John Yems was given a get-out-of-jail-free card over racism by FA panel
By asking the former Crawley manager if he was ‘consciously racist’ the panel gave him an excuse to double down on denial
Despite being found guilty of 12 charges of discriminatory conduct, but buoyed by the ludicrously outrageous finding that he was “not consciously racist”, John Yems believes that he is the real victim and is owed an apology. For those who believe we live in a culture of victimhood, this is its natural but absurd logical extreme. Truly, we are through the looking glass.
This week, an independent panel commissioned to adjudicate on charges brought by the Football Association against Yems published its reasoned judgment. That judgment catalogued Yems performing a shocking greatest hits of lazy racist tropes: use of the N-word, referring to a player as a “curry muncher”, describing Muslim players as “terrorists” and many more. Despite this grotesque cabaret, most attention has focused on the panel’s finding that, while acknowledging it was an “extremely serious case” that “came across to the victims and others as offensive, racist and Islamaphobic”, Yems was “not consciously racist”. That conclusion was unnecessary, dangerously muddled thinking and does not appear justified by the panel’s other findings.
The panel, it would appear, confused motive with intent. Motive may be entirely personal and subjective. Intent can be direct or indirect and inferred from evidence of behaviour. In law, we can be held liable for the natural consequences of our acts even if we say they were unintended. If I punch you in the nose it is no defence to say I did not mean to break your nose. No one forced Yems to make his comments. He continued to make them after interventions, seemingly acting with reckless disregard for the obviously discriminatory impact of his words. Those appear to be conscious racist acts.
When was the last time you heard someone admit they were consciously racist? Effectively, the panel has asked that question of Yems (when it did not have to as it was not relevant to the question of liability) and then seemingly took account of his answer in mitigating his sentence from the requested minimum two years to an insulting 18 months (which can only discourage future whistleblowers). Ask a stupid question, get a stupid answer.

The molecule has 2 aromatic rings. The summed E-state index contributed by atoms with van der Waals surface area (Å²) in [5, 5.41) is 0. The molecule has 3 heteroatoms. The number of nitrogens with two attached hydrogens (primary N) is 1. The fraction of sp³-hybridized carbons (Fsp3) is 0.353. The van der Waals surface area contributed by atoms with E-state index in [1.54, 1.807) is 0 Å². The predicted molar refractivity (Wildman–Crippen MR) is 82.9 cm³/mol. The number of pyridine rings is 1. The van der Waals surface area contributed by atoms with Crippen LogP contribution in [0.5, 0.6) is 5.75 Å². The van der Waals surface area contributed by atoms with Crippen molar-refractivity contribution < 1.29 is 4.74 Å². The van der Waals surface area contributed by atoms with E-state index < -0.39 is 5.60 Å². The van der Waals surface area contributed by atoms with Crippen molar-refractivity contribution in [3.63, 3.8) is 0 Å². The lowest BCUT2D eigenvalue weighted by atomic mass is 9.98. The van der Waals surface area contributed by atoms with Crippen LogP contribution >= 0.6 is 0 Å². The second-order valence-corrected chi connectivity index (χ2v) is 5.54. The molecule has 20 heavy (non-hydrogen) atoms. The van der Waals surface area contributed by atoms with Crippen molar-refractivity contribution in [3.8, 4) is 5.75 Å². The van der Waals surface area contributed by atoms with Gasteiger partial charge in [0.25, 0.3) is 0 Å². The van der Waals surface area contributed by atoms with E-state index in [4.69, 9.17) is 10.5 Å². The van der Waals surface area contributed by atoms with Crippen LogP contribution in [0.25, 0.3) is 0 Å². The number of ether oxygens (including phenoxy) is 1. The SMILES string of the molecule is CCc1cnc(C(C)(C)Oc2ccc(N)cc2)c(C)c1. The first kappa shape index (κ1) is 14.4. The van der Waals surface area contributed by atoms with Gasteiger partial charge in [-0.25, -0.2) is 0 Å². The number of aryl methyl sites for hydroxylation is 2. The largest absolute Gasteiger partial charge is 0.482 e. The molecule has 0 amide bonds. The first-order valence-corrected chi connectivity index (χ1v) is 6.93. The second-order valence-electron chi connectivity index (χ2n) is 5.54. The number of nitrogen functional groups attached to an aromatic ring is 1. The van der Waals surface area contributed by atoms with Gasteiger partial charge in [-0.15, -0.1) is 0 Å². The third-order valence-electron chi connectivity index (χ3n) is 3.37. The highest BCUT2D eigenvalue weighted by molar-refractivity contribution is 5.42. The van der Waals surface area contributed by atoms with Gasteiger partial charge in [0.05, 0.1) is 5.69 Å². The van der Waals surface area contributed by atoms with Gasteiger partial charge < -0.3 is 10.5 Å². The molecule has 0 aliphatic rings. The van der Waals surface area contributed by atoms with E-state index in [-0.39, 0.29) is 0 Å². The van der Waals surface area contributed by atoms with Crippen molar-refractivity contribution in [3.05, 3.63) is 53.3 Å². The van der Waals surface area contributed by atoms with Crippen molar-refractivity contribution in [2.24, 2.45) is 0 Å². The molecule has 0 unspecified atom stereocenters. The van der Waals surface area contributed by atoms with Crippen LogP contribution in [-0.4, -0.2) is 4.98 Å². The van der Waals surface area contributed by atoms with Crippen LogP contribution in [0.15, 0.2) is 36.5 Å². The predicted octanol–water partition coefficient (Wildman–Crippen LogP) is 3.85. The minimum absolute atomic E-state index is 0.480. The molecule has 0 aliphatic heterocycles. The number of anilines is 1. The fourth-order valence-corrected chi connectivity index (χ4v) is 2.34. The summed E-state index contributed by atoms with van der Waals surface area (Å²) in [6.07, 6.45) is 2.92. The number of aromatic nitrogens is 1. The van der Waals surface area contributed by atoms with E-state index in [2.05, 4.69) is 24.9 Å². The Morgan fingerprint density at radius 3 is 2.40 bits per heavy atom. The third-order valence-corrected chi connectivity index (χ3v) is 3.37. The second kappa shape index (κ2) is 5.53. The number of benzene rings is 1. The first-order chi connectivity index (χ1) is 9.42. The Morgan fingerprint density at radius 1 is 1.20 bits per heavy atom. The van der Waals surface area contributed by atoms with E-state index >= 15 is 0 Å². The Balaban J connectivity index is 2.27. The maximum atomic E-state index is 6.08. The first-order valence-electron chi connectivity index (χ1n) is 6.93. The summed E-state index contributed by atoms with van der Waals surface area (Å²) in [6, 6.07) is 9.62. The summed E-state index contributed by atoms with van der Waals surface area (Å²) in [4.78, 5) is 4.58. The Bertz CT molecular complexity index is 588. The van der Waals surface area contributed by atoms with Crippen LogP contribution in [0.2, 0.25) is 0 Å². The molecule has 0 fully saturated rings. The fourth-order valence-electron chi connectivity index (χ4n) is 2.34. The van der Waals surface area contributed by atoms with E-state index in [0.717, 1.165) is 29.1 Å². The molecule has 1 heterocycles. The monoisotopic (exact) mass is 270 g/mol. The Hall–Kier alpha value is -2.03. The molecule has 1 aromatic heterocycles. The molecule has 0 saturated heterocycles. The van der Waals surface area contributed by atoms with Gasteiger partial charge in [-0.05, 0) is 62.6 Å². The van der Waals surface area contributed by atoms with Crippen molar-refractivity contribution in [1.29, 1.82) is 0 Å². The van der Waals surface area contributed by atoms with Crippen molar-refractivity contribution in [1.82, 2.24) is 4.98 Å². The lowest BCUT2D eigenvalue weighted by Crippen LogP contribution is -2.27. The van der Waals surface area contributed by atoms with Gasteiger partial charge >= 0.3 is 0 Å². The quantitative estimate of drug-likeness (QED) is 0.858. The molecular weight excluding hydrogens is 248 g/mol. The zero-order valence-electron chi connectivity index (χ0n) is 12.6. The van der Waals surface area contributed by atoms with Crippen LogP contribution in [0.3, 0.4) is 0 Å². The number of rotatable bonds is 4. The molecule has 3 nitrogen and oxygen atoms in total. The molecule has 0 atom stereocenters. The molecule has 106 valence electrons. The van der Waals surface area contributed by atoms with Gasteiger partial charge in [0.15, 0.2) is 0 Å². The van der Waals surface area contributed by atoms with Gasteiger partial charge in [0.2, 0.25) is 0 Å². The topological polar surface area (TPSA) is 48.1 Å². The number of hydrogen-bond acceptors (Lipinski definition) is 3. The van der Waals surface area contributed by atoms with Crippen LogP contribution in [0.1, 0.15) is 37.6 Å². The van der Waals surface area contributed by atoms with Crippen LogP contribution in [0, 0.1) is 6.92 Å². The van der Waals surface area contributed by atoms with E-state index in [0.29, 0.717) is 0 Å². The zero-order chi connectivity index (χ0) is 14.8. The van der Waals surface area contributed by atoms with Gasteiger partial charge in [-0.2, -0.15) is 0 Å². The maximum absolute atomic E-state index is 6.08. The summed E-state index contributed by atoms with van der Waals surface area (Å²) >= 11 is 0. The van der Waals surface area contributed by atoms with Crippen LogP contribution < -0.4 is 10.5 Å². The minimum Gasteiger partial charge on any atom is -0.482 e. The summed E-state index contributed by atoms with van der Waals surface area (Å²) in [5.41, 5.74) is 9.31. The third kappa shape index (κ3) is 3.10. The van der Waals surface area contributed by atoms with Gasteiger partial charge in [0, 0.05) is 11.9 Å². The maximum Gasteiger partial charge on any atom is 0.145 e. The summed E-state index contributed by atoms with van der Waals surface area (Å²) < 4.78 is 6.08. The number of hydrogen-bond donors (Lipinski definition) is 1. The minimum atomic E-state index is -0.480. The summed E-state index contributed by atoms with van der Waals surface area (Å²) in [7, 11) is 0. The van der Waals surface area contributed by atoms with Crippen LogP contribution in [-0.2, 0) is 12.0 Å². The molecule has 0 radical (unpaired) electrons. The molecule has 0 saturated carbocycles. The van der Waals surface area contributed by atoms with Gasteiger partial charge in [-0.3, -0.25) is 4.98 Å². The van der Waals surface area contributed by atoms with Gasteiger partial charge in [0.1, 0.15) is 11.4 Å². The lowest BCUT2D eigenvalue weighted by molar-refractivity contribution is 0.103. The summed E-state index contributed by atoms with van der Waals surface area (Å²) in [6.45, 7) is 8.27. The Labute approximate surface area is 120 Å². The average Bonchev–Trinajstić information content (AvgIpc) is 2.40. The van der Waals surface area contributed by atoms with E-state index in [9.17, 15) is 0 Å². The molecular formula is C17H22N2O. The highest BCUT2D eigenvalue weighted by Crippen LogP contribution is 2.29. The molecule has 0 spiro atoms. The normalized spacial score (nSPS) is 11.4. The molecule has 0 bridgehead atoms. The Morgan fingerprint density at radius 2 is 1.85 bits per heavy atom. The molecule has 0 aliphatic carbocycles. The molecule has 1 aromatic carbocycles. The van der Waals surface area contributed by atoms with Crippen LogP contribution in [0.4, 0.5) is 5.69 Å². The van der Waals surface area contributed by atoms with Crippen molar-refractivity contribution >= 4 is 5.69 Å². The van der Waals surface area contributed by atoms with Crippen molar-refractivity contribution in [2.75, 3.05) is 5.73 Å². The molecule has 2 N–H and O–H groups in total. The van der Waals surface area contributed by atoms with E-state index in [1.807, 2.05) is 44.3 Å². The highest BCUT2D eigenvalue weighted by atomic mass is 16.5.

I understand the natural human desire not to unnecessarily stigmatise individuals, especially in cases where it is an isolated incident. We live in a society where we are all one slip of the tongue from being cancelled, and branding someone racist carries a huge social stigma. Of course some degree of social stigma is necessary because it signifies society’s moral censure of behaviour that we commonly regard as unacceptable. Equally, none of us would like to be judged by reducing us to the worst mistake we ever made. There must always be avenues for redemption and reconciliation. Those avenues are built on humble acknowledgment of our mistakes. These essential unwritten rules enable society to function.
In that context, accepting subjective motive without examining patterns of behaviour is dangerous because it offers an easy “Get Out of Jail” card without acknowledgment of wrongdoing. The panel in the Peter Beardsley case in 2019 fell down exactly the same rabbit hole. Both Yems and Beardsley were also in positions of authority. In sport coaches have unique influence on career outcomes. With that greater power comes greater responsibility. What Yems did was an outrageous abuse of power. Rather than acknowledging his wrongs, he has doubled down on denial. The panel unnecessarily offered him shelter and predictably he ran for it.
In these cases, the FA acts as investigator and prosecutor with the independent panel acting as judge. The FA appears to be considering an appeal. Beyond that, we need to learn lessons for the future. For the FA that means looking at the overall sanctions framework and reviewing the process for recruitment, selection, training and evaluation of panellists. It is time to refresh the panels with new blood.
To date, 18 months is the longest ban that has been issued for discrimination. We need to see greater willingness to use the existing power to issue longer and lifetime bans. Those should be used sparingly and there should be a sliding scale of sentencing tariffs to reflect relative wrongdoing. Two years ago, a lawyer of similar age to Yems was struck off for lesser breaches. He can earn a living, but not as a lawyer. There are not many cases that would justify a lifetime ban, but Yems’s persistent abuse of power would potentially be such a case.
Clubs also need to reflect. Crawley’s then chief executive and club chaplain both saw red flags in Yems’s behaviour. The chaplain regretted with hindsight not speaking up earlier. The CEO at the time responded to a player calling Yems a racist by ordering him to pipe down because he feared a fan might overhear it. That is a scandalous dereliction of duty. It was a red flag and he failed to act. I would love to be confident that Yems was an isolated case but no one can be confident of that. Clubs need to be sensitive to those early warning signs and reinforce the right culture, values and behaviour.
In all the noise about Yems, the people in danger of being forgotten are the players. These are young ambitious people who, like any other employees, are entitled to be treated with basic dignity and respect at work. The players who came forward showed great courage. Some became depressed, turned to drink or avoided bullying by avoiding work. Many have been supported by the Professional Footballers’ Association and others. I thank the players for their courage in speaking truth to power. Football now needs to show the same courage and use this case as impetus for meaningful change.
Sanjay Bhandari is the chair of Kick It Out